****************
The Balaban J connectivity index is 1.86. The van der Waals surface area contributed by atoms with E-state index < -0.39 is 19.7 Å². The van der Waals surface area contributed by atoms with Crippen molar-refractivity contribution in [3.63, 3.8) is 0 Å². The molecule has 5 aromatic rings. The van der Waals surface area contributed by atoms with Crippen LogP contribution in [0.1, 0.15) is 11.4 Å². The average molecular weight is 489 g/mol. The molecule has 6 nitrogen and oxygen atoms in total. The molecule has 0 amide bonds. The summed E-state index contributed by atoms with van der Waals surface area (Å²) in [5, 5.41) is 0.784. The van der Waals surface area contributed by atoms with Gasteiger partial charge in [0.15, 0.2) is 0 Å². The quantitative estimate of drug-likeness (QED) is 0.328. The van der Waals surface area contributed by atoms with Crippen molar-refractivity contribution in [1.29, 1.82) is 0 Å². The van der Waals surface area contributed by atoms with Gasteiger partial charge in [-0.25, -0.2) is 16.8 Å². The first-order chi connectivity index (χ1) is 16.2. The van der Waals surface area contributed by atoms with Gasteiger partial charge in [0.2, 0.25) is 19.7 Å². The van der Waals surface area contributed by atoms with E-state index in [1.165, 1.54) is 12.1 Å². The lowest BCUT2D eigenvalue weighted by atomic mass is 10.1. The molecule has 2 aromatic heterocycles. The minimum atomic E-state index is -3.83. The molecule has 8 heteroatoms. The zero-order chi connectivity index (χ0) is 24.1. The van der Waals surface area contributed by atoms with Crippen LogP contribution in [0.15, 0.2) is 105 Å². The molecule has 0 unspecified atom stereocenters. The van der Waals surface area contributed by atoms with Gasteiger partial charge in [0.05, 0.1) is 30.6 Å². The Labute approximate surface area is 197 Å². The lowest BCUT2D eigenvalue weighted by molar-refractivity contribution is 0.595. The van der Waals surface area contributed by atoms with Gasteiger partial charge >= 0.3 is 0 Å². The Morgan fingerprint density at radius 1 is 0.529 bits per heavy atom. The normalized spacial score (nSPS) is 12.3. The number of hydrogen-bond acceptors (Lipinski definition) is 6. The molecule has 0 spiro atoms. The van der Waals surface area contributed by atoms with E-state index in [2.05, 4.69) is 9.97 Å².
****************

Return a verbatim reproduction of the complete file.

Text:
The Balaban J connectivity index is 1.86. The van der Waals surface area contributed by atoms with E-state index < -0.39 is 19.7 Å². The van der Waals surface area contributed by atoms with Crippen molar-refractivity contribution in [3.63, 3.8) is 0 Å². The molecule has 5 aromatic rings. The van der Waals surface area contributed by atoms with Crippen LogP contribution in [0.1, 0.15) is 11.4 Å². The average molecular weight is 489 g/mol. The molecule has 6 nitrogen and oxygen atoms in total. The molecule has 0 amide bonds. The summed E-state index contributed by atoms with van der Waals surface area (Å²) in [5, 5.41) is 0.784. The van der Waals surface area contributed by atoms with Gasteiger partial charge in [0.15, 0.2) is 0 Å². The quantitative estimate of drug-likeness (QED) is 0.328. The van der Waals surface area contributed by atoms with Crippen molar-refractivity contribution in [1.29, 1.82) is 0 Å². The van der Waals surface area contributed by atoms with Gasteiger partial charge in [-0.25, -0.2) is 16.8 Å². The first-order chi connectivity index (χ1) is 16.2. The van der Waals surface area contributed by atoms with Gasteiger partial charge in [0.2, 0.25) is 19.7 Å². The van der Waals surface area contributed by atoms with E-state index in [1.165, 1.54) is 12.1 Å². The lowest BCUT2D eigenvalue weighted by atomic mass is 10.1. The molecule has 2 aromatic heterocycles. The minimum atomic E-state index is -3.83. The molecule has 8 heteroatoms. The zero-order chi connectivity index (χ0) is 24.1. The van der Waals surface area contributed by atoms with Crippen LogP contribution in [0.15, 0.2) is 105 Å². The molecule has 0 unspecified atom stereocenters. The van der Waals surface area contributed by atoms with Gasteiger partial charge in [0.05, 0.1) is 30.6 Å². The Labute approximate surface area is 197 Å². The lowest BCUT2D eigenvalue weighted by molar-refractivity contribution is 0.595. The van der Waals surface area contributed by atoms with Gasteiger partial charge >= 0.3 is 0 Å². The Morgan fingerprint density at radius 1 is 0.529 bits per heavy atom. The normalized spacial score (nSPS) is 12.3. The number of hydrogen-bond acceptors (Lipinski definition) is 6. The molecule has 0 spiro atoms. The van der Waals surface area contributed by atoms with E-state index in [2.05, 4.69) is 9.97 Å².